Bhil tribes revive old tradition to conserve forest and water | indore | Hindustan Times
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Bhil tribes revive old tradition to conserve forest and water

indore Updated: Mar 13, 2016 20:37 IST
Ritesh Mishra
Ritesh Mishra
Hindustan Times
Bhil tribes

The Bhil tribe people have revived their age-old tradition of environment conservation in Jhabua and Alirajpur districts.(HT photo)

Bhil tribes people in Madhya Pradesh’s Jhabua and Alirajpur districts have revived their age-old tradition “halma” to conserve environment.

Bhil tribes people said the water level and forest cover in the two districts are decreasing and if they do not conserve the natural resources then the next generation will suffer.

More than 85% people in the two districts are tribal; most of them are farmers and daily wage workers. Alirajpur is known for the lowest literacy rate in the country.

Until now, tribes people have planted more than 11,000 trees in 110 villages, repaired more than 250 hand pumps and dug more than three dozen big ponds in the region, under the drive.

More than 10,000 Bhil tribes people from more than 300 villages will gather at Hathipawa hill, about 1.5 km from district headquarters on March 14 and 15 to take a pledge for the cause. Tribes people will dig more than 100 contour trenches around the hill to conserve water.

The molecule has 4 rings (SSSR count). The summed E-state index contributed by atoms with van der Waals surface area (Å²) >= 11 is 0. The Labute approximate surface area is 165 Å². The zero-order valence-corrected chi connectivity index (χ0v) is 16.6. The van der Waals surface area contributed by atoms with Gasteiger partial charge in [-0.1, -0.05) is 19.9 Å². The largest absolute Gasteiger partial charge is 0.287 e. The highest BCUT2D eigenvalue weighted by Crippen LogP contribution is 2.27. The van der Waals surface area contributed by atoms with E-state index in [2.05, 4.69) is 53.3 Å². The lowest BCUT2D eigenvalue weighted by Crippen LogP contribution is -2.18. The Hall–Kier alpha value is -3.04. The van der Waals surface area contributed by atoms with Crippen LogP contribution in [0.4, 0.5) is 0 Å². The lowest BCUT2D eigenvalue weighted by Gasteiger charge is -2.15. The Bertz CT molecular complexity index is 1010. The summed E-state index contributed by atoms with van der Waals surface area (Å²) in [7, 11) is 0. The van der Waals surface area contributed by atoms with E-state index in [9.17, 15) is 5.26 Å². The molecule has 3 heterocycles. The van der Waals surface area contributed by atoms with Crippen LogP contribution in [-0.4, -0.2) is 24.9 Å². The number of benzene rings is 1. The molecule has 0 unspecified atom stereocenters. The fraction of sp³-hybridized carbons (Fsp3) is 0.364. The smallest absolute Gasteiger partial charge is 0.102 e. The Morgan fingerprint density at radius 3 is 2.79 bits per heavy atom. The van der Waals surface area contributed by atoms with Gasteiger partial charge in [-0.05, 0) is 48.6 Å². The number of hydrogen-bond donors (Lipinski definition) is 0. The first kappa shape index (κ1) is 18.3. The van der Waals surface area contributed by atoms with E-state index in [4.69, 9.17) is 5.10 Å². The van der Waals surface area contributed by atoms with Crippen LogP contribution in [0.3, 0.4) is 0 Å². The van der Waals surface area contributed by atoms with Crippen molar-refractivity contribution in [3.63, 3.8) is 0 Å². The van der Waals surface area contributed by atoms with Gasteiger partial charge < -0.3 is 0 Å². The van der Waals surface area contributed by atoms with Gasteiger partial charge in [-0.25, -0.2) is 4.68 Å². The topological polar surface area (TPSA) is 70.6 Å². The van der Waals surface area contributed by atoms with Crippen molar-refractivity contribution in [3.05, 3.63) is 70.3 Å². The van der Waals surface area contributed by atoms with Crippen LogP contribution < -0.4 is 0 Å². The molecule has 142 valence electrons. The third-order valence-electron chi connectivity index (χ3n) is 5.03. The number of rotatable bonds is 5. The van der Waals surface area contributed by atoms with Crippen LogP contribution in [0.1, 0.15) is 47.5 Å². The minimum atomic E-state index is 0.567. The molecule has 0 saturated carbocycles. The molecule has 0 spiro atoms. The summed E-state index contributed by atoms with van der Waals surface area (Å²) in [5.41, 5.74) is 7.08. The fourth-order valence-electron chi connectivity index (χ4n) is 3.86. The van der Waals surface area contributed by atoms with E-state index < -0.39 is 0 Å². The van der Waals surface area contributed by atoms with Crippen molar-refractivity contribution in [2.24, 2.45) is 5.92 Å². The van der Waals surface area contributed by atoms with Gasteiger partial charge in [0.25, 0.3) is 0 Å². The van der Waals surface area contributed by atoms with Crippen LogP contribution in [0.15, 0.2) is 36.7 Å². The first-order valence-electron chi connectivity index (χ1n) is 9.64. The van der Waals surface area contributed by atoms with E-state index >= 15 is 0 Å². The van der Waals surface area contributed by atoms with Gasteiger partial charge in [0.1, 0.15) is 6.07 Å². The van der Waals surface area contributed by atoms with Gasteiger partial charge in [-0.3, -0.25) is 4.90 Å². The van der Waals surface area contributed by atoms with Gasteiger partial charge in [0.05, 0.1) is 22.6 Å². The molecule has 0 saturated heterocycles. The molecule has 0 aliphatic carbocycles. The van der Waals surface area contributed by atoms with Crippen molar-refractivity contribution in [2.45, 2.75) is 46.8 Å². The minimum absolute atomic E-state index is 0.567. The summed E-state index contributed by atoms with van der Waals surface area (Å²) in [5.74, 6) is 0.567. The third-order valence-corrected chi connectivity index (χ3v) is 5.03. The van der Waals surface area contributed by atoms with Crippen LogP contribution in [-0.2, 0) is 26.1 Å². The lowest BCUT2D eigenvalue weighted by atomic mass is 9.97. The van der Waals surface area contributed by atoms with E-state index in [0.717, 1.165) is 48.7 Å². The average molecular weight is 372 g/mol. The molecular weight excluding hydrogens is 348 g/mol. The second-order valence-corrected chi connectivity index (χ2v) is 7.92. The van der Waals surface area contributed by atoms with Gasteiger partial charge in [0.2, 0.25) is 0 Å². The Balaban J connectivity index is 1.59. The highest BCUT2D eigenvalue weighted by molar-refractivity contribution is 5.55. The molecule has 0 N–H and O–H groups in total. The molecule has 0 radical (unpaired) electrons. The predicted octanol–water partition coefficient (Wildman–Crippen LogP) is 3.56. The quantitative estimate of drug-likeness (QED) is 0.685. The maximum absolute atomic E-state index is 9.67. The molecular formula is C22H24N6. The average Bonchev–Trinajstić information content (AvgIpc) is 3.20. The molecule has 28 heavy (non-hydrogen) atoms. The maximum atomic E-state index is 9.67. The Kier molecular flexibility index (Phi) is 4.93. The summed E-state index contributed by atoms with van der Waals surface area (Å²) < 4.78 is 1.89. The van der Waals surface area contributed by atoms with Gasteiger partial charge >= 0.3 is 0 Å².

The drive started in 2005, when a group of Bhil social activists decided to take up the cause, said Harsh Chauhan, one of five people who started the drive under a banner called Shivganga Abhiyan.

“Youngster told us that the biggest problem was decreasing forest cover and lack of water in their villages and since then we have started the drive,” he said.

Halma is an ancient tradition of the Bhils where tribes people gather at a place to discuss problems face by the community.

Chauhan said the drive has been going on in more than 800 villages in the two districts and more than 20,000 Bhils have planted trees to conserve environment and water.

Halma has united tribes people to conserve environment and water said Rajesh Bhavsar, an official of Madhya Pradesh tribal welfare department posted in Jhabua.

“The water level in many parts of Jhabua and Alirajpur has increased drastically due to the initiative,” he said.

In the past decade villagers have planted more than 100 trees and dug ponds to increase the water level in the village, said Mukesh Parmar, a resident of Samoi village.

Chauhan said people can learn from Bhils on how to conserve forest cover and water.

Surti Bai Ninama , a “halma” worker from Bisloi village in Jhabua district, said the aim of the drive was to make the village green.

“We were earlier suffering from lack of water but now due to the drive we have taken up many initiatives to increase the water level in the village,” said Surti Bai, who tours the district to spread the message of halma.